# step down voltage follower

I'm trying to create a circuit that will divide the input voltage in half, but still be able to supply a high current to the load.

My input voltage varies from 10-15v and I want the output voltage to variate in proportion to this. So between 5-7.5V. The load should be able to draw about 1A, so the components needs to be able to handle this.

I'm thinking it's going to be a voltage diveder and a voltage follower, but I'm not completely sure. Whats the best solution to this?

Tnx.

• Is that 1 amp load current from the mid-point generator +/- 1 amp? – Andy aka Jun 21 '18 at 10:20
• I'm not completely sure what you mean, but load will draw up to 1A. – stackman82 Jun 21 '18 at 10:23
• So the load at the mid-point only connects to 0 volts and not up to the upper supply voltage? In other words the mid-point voltage generator only supplies current to a load that returns to 0 volts? – Andy aka Jun 21 '18 at 10:28
• Ahh now I understand. No, the load also depend on the voltage. But the load uses the input voltage to determine different things (like what condition the system is in), so it must vary. – stackman82 Jun 21 '18 at 11:27
• FWIW, what you are asking for is an amplifier. Yeah, it's voltage gain will be less than 1, but you still can call it an "amplifier" if the power at the output potentially exceeds the power available at the input. – Solomon Slow Jun 21 '18 at 15:59

If you needed better efficiency than a linear regulator, you could use a buck SMPS and use a current mirror to adjust the voltage based on the input voltage.

Here's a generalized schematic. simulate this circuit – Schematic created using CircuitLab

The current Iadj increases linearly with the input voltage. This pulls current out of the voltage feedback net which causes the output voltage to increase.

You can pick out a buck SMPS IC that meets your needs and then design the current mirror around that.

• This is a really cool solution, tnx. There is just a couple of thing I dont understand. Would the smps not provide a fixed output voltage? Or is the purpose of R2 and R1 to "divide" the voltage, so that setting R1=R2 would give us exactly half of the input voltage? And what considerations would you need to take for selecting components? I'm guessing the transistors and the resistors need to power types to handle the high currents? – stackman82 Jun 22 '18 at 8:41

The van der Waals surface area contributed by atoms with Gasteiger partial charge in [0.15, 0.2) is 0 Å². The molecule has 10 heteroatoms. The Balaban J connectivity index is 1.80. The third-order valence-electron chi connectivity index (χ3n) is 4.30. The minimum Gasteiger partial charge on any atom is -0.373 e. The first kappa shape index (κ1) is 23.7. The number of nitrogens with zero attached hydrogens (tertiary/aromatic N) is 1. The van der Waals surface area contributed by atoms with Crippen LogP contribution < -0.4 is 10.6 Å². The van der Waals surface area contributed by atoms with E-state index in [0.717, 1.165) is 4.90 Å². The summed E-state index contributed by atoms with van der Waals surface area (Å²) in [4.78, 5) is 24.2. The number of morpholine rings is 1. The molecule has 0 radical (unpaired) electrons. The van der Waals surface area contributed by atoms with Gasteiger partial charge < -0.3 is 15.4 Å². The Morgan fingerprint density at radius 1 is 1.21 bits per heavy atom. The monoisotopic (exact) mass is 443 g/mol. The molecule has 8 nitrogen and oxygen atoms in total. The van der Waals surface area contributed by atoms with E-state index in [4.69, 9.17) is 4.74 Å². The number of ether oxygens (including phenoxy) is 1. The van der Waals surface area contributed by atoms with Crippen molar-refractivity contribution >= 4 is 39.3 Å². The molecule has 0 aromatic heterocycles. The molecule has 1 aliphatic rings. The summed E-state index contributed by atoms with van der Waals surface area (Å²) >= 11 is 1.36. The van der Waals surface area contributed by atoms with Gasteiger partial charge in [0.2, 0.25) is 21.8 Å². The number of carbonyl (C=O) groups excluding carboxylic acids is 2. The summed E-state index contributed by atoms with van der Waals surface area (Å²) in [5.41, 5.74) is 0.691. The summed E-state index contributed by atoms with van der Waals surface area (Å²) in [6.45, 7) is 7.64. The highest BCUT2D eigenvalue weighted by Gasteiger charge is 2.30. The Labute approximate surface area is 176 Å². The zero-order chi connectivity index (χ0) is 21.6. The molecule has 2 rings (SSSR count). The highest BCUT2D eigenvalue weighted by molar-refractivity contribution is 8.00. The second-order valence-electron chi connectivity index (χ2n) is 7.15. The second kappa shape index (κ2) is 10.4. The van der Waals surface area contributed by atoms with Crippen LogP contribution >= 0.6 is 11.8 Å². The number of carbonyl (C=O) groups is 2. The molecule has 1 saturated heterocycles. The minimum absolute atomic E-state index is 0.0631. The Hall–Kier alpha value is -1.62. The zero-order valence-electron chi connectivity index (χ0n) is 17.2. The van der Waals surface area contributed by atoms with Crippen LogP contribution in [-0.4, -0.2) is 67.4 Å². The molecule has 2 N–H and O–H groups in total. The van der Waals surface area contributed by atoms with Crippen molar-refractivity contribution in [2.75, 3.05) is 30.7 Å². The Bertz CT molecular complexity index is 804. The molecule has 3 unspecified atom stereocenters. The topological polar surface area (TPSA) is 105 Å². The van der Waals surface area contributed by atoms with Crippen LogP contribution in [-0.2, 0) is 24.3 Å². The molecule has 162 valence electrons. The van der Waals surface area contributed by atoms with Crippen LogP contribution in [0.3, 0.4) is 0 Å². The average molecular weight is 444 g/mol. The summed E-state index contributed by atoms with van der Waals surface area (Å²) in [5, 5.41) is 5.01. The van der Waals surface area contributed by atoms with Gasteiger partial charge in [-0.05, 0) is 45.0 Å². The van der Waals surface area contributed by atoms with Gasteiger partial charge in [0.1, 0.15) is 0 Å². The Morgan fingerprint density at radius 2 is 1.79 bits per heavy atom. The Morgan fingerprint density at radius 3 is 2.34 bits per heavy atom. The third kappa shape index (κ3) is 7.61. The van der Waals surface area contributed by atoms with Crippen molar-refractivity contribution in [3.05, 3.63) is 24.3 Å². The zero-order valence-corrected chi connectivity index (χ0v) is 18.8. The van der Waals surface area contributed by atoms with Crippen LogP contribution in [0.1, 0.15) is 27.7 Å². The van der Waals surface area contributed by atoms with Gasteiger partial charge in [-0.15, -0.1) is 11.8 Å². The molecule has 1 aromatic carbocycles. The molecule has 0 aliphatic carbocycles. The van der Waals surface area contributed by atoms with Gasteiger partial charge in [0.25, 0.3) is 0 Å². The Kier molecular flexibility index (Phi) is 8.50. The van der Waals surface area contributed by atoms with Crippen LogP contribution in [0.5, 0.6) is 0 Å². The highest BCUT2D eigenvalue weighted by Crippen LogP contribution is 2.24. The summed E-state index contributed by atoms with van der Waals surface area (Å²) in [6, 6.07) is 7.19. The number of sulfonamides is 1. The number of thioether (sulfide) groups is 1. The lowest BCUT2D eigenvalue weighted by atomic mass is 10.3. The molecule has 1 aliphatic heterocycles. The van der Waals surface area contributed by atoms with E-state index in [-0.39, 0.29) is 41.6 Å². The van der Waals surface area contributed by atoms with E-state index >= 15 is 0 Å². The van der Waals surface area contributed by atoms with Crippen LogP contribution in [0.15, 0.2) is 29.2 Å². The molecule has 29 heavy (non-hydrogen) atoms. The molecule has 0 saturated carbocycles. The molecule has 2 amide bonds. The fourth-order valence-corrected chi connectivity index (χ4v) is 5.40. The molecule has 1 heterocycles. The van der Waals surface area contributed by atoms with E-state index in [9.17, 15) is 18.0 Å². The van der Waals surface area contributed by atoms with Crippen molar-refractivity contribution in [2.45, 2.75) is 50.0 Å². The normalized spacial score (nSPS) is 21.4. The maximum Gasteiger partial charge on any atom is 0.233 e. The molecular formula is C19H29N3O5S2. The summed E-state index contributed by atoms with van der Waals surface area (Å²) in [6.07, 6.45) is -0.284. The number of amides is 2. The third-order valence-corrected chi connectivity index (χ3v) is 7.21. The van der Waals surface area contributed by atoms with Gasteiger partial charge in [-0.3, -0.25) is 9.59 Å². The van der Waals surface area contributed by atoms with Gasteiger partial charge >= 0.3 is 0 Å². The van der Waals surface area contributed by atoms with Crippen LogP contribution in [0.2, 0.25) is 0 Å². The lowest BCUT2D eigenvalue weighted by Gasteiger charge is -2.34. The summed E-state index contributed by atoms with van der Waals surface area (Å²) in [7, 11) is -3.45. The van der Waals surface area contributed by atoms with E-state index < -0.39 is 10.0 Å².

• Really cool solution! I would definitely go with this one. – Stefan Wyss Jun 22 '18 at 10:05
• @stackman82, a VREG (whether linear or switched-mode) typically has fixed internal voltage reference and a feedback loop that samples the output voltage and compares it against its internal voltage reference. So, let's say our internal Vref=1.25 Volts. And let's say we want 5V at Vout and let R2=10k. R1 would then be 3.33 kOhms. Basically, with these values of R1 and R2 voltage divider, ADJ pin would be at 1.25V when Vout is 5V. This is how a typical adjustable voltage regulator works. Read the datasheet; typical design consideration is how much bias current goes into the ADJ pin. – Vince Patron Jun 22 '18 at 18:32
• @stackman82, you'd have to include Iadj in your calculation. Also, you'll need some limiting circuit because, for example, if Vin shot up to 20V, Iadj current increase, which will increase your Vout up to 10V and maybe damage your load. So the circuit shown is just the basic concept; might need limiting circuit (e.g. a zener across R2) and also simulate the circuit to see if needs additional compensation is needed for stability (e.g run step load/release, power on, power off and other simulations). – Vince Patron Jun 22 '18 at 18:40
• Tnx @VincePatron, appriciate the feedback. – stackman82 Jun 25 '18 at 7:24

Ok, you can do the following: Use a simple resistor divider to create 1/2 of the input voltage. Then create a simple voltage follower/buffer with a high current opamp, like e.g. the OPA548.

• 7.5 Watts of power dissipation at max load will need significant heatsinking, but yeah, it would work fine. – Vince Patron Jun 21 '18 at 20:45
• I get the you could use a power opamp for this. Would there be any considerations to the resistors, power wise? – stackman82 Jun 22 '18 at 9:03
• No, you can choose relatively large resistors for the voltage divider, so there‘s no power issue here. – Stefan Wyss Jun 22 '18 at 10:02

One solution to this is a buck regulator. It transforms the (higher potential) input voltage to a lower output voltage by means of a switch, a diode and an inductor.

• Doesn't that transform the input to a fixed output? – stackman82 Jun 21 '18 at 14:09
• Yes, but if you have e.g. a steady load current, you could set the PWM to a fixed value, defining your output to input voltage ratio. – Stefan Wyss Jun 21 '18 at 14:15
• Okay I see. Unfortunately the load current can alter up to 1A. – stackman82 Jun 21 '18 at 14:39